Coming Of Age In Mississippi Summary & Study Guide

Anne Moody

Coming Of Age In Mississippi

  • 41-page comprehensive study guide
  • Features 30 chapter summaries and 5 sections of expert analysis
  • Written by a professional writer with a Master's degree
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Coming Of Age In Mississippi Summary & Study Guide

SuperSummary, a modern alternative to SparkNotes and CliffsNotes, offers high-quality study guides for challenging works of literature. This 41-page guide for “Coming Of Age In Mississippi” by Anne Moody includes detailed chapter summaries and analysis covering 30 chapters, as well as several more in-depth sections of expert-written literary analysis. Featured content includes commentary on major characters, 25 important quotes, essay topics, and key themes like Coming of Age in a White Dominant Society and Racial Inequality in Mid-Century Rural Mississippi.

Plot Summary

First published in 1968, Coming of Age in Mississippi is an autobiography of Anne Moody, a black civil rights worker in the 1960s. The memoir starts with Moody (born Essie Mae Moody) as a young child, continues through her high school and college years, and finishes with Moody’s work in “the Movement” (civil rights movement). Narrated in the first-person and in a straightforward manner, the book unflinchingly describes poverty, segregated education, violence against black people, systemic racism, and efforts, both successful and unsuccessful, toward voting rights for blacks.

Born in rural Mississippi, Moody and her family live as sharecroppers on a white-owned plantation. After her parents separate, Moody’s mother becomes a single parent and rears Moody and her siblings by herself for several years. Moody starts working at age 9 to help her family while also going to school. Mama then meets her second husband, Raymond, who builds a house on land owned by his family.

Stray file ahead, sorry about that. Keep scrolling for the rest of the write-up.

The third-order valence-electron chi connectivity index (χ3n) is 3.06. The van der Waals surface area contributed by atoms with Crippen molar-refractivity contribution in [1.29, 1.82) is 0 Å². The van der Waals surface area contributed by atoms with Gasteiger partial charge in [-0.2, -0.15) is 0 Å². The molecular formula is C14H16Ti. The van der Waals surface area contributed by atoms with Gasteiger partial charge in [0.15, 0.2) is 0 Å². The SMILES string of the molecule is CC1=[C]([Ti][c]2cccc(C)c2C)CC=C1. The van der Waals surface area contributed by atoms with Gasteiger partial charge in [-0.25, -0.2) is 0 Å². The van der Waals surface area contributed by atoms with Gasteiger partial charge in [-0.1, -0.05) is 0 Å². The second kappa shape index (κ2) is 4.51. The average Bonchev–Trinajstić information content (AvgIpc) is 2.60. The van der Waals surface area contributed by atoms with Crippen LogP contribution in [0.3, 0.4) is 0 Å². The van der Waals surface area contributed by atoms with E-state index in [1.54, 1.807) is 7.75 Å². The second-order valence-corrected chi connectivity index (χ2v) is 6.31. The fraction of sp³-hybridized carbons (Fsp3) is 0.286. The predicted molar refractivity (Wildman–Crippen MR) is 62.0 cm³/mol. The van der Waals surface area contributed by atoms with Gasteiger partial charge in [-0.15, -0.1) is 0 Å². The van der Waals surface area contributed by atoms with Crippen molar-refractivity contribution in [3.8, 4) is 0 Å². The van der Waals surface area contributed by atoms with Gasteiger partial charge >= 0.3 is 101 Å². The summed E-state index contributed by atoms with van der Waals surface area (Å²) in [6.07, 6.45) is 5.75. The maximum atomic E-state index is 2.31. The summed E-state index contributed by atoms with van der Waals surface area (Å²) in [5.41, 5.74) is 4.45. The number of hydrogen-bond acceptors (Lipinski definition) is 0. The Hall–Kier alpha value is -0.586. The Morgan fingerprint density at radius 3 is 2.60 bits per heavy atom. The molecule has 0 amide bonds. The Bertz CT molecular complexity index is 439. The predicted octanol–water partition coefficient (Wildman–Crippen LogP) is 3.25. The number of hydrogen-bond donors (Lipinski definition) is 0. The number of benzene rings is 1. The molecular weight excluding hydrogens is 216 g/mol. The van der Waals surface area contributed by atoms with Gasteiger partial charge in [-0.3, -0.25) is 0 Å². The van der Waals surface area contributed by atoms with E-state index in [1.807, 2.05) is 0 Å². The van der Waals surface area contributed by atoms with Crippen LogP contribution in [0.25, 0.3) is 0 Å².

Moody often wonders what makes white people different from black people, but Mama does not want to talk about it. After Emmett Till’s murder, Moody becomes very aware of the differences when Mrs. Burke, her employer, makes comments about keeping black people in their place. Moody also witnesses the death of an entire family when Klansmen set the house on fire. Moody begins working in Baton Rouge and New Orleans over the summers as a teenager.

After a fight with Raymond, Moody leaves home at age 17. She finishes high school with very good grades and attends Natchez College on a basketball scholarship. She later receives an academic scholarship to enter Tougaloo College. While at Tougaloo, Moody joins the National Association for the Advancement of Colored People (NAACP). Also during college, she works with the Student Nonviolent Coordinating Committee (SNCC), Congress on Racial Equality (CORE), and the Council of Federated Organizations (COFO) to promote voter registration among Negroes. She also participates in many civil rights actions and demonstrations, including a sit-in at a lunch counter in Jackson, Mississippi. She later renounces nonviolence as a tactic. Moody graduates from Tougaloo and continues work in the Movement. Her social awareness and personal growth parallel the unfolding of the civil rights movement. Working for voter rights and justice provides meaning and purpose in her life, even as Moody encounters hostility and deep losses.

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Chapters 1-3